Install a Tap or Splitter: This is usually done on an uplink. This allows for monitoring the output from the Tap or Splitter with a protocol analyzer or other diagnostic tool;

Configure a Mirror or Span port to receive a copy of the traffic for analysis: The mirror can be configured to monitor the activity on one or more ports simultaneously, and

Install a shared media hub between the problem device and the switch and then monitor the collision domain with a protocol analyzer or other diagnostic tool.

Unfortunately, given today’s complex switched network design, none of these approaches on their own can cover all troubleshooting requirements.

In most cases, several of them will need to be employed in a typical troubleshooting scenario. Following is an outline of the challenges associated with each approach and some of the considerations to keep in mind.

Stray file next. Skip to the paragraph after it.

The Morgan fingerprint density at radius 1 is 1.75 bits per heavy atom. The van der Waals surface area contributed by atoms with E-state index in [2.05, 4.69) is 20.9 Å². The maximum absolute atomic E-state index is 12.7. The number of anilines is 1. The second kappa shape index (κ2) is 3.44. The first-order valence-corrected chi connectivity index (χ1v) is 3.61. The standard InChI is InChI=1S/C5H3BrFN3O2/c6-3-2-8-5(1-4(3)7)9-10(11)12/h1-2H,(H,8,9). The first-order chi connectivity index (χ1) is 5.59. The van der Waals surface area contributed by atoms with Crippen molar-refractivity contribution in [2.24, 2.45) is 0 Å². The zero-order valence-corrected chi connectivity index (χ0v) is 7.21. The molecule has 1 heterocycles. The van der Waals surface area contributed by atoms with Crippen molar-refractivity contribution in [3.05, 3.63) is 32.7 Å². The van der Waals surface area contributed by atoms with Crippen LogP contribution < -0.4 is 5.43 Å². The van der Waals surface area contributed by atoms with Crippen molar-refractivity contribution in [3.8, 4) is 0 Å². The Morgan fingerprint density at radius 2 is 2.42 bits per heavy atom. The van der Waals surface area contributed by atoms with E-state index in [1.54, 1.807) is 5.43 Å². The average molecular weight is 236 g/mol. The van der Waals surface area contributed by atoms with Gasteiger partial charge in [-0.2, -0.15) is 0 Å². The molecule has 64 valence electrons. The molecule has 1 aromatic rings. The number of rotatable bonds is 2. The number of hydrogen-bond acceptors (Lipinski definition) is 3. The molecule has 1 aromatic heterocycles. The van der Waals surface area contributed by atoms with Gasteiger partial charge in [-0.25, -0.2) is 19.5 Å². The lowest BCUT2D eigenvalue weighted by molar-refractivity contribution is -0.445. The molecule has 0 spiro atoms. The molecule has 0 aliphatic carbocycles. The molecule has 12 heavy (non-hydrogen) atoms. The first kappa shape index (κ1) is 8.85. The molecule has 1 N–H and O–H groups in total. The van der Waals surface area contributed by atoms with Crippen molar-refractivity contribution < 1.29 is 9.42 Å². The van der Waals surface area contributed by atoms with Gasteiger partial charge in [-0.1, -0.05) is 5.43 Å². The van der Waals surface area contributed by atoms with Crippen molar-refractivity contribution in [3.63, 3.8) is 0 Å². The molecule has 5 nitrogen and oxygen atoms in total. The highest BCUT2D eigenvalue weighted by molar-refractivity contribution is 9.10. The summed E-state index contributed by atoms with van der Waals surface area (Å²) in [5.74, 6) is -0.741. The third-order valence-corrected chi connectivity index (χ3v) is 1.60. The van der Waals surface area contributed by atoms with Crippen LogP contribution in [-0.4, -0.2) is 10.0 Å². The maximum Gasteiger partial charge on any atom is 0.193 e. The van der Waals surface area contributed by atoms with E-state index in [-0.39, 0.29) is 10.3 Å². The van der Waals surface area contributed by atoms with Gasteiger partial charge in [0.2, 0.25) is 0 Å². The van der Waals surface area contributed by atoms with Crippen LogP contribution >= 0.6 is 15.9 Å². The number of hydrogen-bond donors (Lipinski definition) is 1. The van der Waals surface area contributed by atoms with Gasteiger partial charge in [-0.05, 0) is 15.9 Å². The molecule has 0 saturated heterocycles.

SNMP: Security can be a challenge in this area. Security enabled at the switch or anywhere along the way may make it impossible talk to the switch in order to obtain statistics.

While most useful information may be obtained from standard MIBs (versus private MIBs), not all switches support standard MIBs. (MIB or Management Information Base is a database that holds network information collected by that particular device.) Also, not all standard MIBs are well implemented by all switches.

Private MIBs on the other hand, do provide a view into new features and functionality that the standard MIBs don’t, such as rate limiting. Unfortunately, private MIB support is not always simple.

The analysis tool requires knowledge of what is potentially captured and where it is stored in the private MIB. Without this understanding it cannot properly display the data or interpret the results.

Keeping the tools updated with the most recent private MIB info can become a significant task in larger management systems and may not even be possible in others.